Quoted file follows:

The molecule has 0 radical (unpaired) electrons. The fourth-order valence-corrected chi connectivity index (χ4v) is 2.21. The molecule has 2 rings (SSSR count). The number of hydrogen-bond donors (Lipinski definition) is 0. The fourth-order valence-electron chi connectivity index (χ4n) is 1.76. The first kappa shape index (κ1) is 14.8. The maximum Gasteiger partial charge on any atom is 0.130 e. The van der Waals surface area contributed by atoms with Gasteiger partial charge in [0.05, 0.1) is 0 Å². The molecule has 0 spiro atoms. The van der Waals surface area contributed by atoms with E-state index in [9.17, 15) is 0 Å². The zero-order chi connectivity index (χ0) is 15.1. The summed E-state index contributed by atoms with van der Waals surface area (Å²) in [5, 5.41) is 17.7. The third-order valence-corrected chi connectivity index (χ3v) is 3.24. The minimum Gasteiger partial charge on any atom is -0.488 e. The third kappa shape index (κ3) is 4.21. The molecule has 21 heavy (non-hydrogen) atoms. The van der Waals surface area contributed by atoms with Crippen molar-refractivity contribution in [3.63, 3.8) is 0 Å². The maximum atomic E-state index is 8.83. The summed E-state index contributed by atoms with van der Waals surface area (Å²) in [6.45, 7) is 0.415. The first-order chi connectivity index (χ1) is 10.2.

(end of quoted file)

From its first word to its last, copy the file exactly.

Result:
The molecule has 0 radical (unpaired) electrons. The fourth-order valence-corrected chi connectivity index (χ4v) is 2.21. The molecule has 2 rings (SSSR count). The number of hydrogen-bond donors (Lipinski definition) is 0. The fourth-order valence-electron chi connectivity index (χ4n) is 1.76. The first kappa shape index (κ1) is 14.8. The maximum Gasteiger partial charge on any atom is 0.130 e. The van der Waals surface area contributed by atoms with Gasteiger partial charge in [0.05, 0.1) is 0 Å². The molecule has 0 spiro atoms. The van der Waals surface area contributed by atoms with E-state index in [9.17, 15) is 0 Å². The zero-order chi connectivity index (χ0) is 15.1. The summed E-state index contributed by atoms with van der Waals surface area (Å²) in [5, 5.41) is 17.7. The third-order valence-corrected chi connectivity index (χ3v) is 3.24. The minimum Gasteiger partial charge on any atom is -0.488 e. The third kappa shape index (κ3) is 4.21. The molecule has 21 heavy (non-hydrogen) atoms. The van der Waals surface area contributed by atoms with Crippen molar-refractivity contribution in [3.63, 3.8) is 0 Å². The maximum atomic E-state index is 8.83. The summed E-state index contributed by atoms with van der Waals surface area (Å²) in [6.45, 7) is 0.415. The first-order chi connectivity index (χ1) is 10.2.